Feild addressed the need for churches by making the Reverend William Grey his diocesan architect. In a short time, he built 27 mission churches following a Gothic pattern, of which only one remains in existence today: St. James the Apostle Anglican church in Battle Harbour, Labrador.

With the help of the noted English architect Sir George Gilbert Scott, a local building supervisor and several masons, Feild started work on the Gothic Cathedral of Saint John the Baptist after the great fire of 1846. The nave portion of the Cathedral was consecrated in 1850; the choir and transept had to wait another three decades to be completed.



Educational input

Finally, the plaque mentions his involvement in politics and education, which at times was fierce but never unrelated to the principles for which he stood.

Feild believed strongly in the essentially religious character of education and considered it only just that Anglicans should receive what had been granted to Roman Catholics. The bishops program of building and development included an orphanage and secondary schools for boys and girls of the diocese.

The denominational school system in existence when Feild arrived in Newfoundland already divided funds for elementary education among Roman Catholics and Protestants.

Further subdivision of the educational grant in 1875 among Roman Catholics, Anglicans and other Protestants, according to denominational demographics, was to a great extent the result of the bishops constant advocacy.

In the words of Frederick Jones, For Feild it was a great triumph, for his principles had been adopted and implemented and he had been granted what had been denied to all other North American Anglican bishops. (Without) his efforts spread over 30 years the system of the schools established in 1843 would have remained.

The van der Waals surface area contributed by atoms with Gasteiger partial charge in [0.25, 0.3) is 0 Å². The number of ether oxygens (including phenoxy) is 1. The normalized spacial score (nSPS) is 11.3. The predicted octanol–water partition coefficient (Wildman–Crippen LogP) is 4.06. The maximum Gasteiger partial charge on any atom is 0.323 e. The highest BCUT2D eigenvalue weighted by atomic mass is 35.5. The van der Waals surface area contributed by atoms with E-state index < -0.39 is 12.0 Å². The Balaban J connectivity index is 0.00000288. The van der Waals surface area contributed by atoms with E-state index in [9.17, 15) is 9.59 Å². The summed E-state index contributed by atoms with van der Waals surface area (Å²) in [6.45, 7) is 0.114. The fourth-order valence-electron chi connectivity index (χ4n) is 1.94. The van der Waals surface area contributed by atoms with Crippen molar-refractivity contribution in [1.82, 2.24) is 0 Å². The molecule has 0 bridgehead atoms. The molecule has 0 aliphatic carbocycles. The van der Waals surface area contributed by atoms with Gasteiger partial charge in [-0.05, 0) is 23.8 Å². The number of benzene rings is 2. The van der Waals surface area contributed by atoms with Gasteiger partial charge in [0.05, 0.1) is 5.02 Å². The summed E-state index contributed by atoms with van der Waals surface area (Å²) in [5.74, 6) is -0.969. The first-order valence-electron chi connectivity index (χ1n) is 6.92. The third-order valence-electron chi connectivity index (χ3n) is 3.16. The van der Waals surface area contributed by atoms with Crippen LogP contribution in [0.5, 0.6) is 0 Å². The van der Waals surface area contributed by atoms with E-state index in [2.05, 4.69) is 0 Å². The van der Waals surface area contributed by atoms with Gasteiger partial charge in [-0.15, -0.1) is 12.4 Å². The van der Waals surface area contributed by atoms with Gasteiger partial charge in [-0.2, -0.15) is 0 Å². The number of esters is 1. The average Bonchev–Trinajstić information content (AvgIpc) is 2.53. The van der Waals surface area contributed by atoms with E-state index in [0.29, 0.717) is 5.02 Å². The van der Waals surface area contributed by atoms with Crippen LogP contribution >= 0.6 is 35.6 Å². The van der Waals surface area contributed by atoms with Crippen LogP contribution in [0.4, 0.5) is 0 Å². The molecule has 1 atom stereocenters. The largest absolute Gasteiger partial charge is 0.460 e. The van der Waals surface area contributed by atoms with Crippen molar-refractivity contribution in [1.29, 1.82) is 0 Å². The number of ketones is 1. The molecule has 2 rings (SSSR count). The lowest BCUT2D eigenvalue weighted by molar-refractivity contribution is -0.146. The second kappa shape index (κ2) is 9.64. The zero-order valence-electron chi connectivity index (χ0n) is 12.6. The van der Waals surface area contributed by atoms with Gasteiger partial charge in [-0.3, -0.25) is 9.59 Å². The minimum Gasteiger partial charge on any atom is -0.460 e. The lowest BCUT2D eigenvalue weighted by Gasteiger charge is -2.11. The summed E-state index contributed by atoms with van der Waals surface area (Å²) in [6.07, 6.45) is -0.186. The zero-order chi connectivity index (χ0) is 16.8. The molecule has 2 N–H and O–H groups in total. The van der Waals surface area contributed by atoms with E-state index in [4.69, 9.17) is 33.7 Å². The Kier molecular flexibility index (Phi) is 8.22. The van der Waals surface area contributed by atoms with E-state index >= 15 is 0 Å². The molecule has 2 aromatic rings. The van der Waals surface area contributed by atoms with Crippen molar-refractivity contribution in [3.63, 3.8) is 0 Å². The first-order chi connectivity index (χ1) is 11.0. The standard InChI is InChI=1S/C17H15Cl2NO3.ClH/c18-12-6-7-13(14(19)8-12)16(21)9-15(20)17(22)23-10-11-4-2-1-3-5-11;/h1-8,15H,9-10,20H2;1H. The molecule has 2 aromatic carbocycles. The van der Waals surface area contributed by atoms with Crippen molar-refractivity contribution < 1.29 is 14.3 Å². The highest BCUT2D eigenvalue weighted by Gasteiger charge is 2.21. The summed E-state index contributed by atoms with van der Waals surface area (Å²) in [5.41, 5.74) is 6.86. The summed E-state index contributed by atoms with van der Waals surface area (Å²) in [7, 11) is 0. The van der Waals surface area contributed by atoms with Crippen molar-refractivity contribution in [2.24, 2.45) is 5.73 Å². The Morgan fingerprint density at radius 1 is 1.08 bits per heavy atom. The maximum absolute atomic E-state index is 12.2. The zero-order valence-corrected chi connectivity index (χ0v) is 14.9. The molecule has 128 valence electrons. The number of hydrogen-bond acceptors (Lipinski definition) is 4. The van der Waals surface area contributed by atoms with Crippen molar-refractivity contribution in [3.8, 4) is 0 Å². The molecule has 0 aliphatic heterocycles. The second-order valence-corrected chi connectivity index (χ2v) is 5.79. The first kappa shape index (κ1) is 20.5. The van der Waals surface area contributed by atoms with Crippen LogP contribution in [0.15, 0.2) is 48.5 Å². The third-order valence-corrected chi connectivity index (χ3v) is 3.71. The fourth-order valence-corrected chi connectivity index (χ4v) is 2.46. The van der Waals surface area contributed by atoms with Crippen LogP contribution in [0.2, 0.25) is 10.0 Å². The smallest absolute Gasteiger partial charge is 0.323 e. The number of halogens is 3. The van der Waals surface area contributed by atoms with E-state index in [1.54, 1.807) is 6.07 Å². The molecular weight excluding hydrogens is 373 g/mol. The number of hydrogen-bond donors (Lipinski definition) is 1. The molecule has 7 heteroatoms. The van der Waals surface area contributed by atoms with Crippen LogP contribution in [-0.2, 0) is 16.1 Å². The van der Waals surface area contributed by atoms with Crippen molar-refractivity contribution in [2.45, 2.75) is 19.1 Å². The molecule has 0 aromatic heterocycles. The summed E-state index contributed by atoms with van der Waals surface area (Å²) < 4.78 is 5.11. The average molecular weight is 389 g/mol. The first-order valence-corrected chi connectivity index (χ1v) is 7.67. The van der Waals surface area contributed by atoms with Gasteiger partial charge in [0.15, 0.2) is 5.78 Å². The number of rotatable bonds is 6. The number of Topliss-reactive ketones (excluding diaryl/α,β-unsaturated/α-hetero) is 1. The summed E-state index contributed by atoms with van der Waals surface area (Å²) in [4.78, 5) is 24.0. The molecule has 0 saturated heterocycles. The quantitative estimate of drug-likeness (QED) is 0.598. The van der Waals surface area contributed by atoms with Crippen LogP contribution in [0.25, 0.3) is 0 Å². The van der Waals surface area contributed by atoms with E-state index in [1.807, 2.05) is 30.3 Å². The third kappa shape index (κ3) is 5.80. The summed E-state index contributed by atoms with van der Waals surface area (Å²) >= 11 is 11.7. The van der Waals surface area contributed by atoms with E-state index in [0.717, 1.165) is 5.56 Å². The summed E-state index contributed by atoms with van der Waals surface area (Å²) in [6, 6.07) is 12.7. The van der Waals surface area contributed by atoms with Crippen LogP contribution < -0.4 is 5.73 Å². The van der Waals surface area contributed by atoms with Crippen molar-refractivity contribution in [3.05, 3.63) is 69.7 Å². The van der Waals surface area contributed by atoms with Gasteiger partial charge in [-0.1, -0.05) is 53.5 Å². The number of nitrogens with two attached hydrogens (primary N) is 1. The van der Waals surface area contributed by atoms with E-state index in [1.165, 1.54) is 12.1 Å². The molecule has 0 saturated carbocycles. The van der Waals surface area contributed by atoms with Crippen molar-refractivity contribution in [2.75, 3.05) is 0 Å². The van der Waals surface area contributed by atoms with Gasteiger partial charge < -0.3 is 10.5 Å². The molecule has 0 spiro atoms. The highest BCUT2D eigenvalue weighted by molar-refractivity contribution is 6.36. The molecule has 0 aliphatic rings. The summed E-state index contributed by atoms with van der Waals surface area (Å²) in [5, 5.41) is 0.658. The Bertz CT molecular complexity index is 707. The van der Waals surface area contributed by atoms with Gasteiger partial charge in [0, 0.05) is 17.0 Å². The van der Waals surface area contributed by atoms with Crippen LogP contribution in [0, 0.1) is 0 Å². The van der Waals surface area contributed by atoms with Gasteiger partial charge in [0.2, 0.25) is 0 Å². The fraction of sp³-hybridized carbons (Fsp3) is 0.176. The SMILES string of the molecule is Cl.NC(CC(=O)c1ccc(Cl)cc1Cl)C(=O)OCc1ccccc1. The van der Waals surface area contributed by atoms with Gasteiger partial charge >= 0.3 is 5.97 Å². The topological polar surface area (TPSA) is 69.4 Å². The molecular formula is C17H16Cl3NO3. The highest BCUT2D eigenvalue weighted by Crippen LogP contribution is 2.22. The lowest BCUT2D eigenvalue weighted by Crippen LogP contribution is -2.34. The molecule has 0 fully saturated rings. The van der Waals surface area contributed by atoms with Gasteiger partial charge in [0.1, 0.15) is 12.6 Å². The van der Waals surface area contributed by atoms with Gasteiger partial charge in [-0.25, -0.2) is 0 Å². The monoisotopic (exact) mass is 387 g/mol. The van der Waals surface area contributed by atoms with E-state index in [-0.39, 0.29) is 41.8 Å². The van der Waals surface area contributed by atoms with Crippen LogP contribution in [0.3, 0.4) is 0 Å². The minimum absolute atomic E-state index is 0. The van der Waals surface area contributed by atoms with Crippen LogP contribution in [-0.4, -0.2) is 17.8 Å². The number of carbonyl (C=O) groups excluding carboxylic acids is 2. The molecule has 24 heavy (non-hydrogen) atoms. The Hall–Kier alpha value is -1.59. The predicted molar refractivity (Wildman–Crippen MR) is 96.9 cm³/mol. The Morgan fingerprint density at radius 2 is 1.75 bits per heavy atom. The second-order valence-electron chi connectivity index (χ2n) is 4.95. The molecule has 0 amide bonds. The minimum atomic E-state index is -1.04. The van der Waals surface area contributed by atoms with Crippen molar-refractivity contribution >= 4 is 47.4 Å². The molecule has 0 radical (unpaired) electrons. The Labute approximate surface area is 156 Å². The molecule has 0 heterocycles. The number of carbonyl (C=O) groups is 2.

Only in 1998, after two referenda, did the people of Newfoundland express their desire to change the denominational system to a secular one aimed at avoiding duplication of services.

No friend of Representative Government, the bishop acquiesced once it became a reality.

During the fishery crisis that resulted from Britains granting greater fishing rights to France in Newfoundland and Labrador waters, Feild strongly supported the Newfoundland government and was toasted by Catholics and Protestants alike, with even the Liberal party praising his patriotism and energy and considering him a true friend of the country in this hour of peril.



Shepherd of souls

Despite Feilds occasional forays into politics, throughout his long stay in Newfoundland he remained foremost a shepherd of souls.

When, due to a clergy shortage, Port de Grave required a priest in the winter of 1875-76, the bishop, well into his 70s, fulfilled that ministry during one of the longest and most severe winters in Newfoundland history.

He died in 1876 in Hamilton, Bermuda, from an illness he contracted during the winter in Port de Grave.



Hans Rollmann is a professor of religious studies at Memorial University and can be reached by e-mail at hrollman@mun.ca

Organizations: Queens College, Anglican Cathedral, Historic Sites and Monument Board of Canada Anglican Diocese Government House Oxford Movement High Church Apostle Anglican church Gothic Cathedral of Saint John

Geographic location: Newfoundland and Labrador, Bermuda, Oxford England Battle Harbour Port de Grave France Hamilton

  • 1
  • 2
  • 3
  • 4
  • 5

Thanks for voting!

Top of page

Comments

Comments